Though it’s important to start the day with a healthy breakfast, a large a.m. meal won’t necessarily prevent overeating later in the day, according to a new German study, in which participants recorded their meals for about 2 weeks.

Those who ate a “big” breakfast (defined as being about 400 calories more than a “small” breakfast) ended up consuming 400 more calories over the course of the day. This suggests that people eat the same amount at lunch and dinner, regardless of whether they had a large breakfast.

You can read more about the study here.

Obviously, if you have, say, just an apple for breakfast, you’ll probably find that you need a more substantial lunch (or a mid-morning snack) than if you started your morning with eggs, toast and fruit. However, adding a side of pancakes and some sausage probably won’t keep you from reaching for a dinner roll (with butter, of course) later in the day. You’re much better off spreading out your meals and snacks.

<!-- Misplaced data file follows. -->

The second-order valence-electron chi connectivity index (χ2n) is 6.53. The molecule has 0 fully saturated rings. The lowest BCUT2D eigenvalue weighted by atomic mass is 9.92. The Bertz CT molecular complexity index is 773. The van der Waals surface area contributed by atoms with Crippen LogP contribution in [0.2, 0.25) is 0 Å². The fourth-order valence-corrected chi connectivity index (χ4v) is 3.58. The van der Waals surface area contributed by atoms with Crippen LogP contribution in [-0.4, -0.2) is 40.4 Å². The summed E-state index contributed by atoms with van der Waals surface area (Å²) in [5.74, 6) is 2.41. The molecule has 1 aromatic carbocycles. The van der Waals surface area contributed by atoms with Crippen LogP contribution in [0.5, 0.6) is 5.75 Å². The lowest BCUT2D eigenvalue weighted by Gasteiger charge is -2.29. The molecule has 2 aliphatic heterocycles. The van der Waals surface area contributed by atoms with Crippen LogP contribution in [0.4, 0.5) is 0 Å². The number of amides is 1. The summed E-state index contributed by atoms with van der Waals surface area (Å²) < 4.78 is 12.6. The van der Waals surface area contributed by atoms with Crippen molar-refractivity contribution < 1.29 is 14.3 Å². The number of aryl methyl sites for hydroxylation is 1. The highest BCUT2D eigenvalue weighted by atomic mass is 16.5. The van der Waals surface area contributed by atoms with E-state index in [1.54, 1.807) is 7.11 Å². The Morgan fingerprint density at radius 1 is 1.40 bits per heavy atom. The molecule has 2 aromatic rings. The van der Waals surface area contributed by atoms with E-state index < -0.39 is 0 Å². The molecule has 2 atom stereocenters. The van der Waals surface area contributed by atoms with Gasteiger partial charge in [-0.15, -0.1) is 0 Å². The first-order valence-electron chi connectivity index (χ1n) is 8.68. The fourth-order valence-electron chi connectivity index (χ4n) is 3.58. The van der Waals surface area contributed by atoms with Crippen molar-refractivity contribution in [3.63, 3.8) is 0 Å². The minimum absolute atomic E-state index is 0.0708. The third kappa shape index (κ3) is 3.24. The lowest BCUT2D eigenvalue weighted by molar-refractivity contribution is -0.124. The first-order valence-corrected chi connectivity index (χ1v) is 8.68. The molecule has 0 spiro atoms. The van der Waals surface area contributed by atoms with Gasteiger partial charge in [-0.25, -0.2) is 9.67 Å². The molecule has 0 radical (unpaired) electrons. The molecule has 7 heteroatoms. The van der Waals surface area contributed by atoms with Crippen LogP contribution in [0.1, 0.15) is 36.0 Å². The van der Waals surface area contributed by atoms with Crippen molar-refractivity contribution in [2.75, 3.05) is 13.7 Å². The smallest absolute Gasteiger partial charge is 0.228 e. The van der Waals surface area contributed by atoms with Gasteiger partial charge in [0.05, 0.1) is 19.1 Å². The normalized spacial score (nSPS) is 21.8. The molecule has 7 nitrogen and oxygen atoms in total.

dsc03097 - Do You Really Need a Big Breakfast?I don’t know about you, but I feel best with a balanced breakfast that’s filling enough to hold me over until lunch—this usually means oatmeal with some kind of fruit, maybe flax and either cottage cheese or almond butter mixed in. If you want to get all technical, I shoot for a serving of whole grains, a serving of fruit, and a serving of either dairy or protein and/or healthy fat. On the odd occasion I’m really running late, a piece of fruit and a nonfat latte fill the void.

What are some of your favorite breakfasts?

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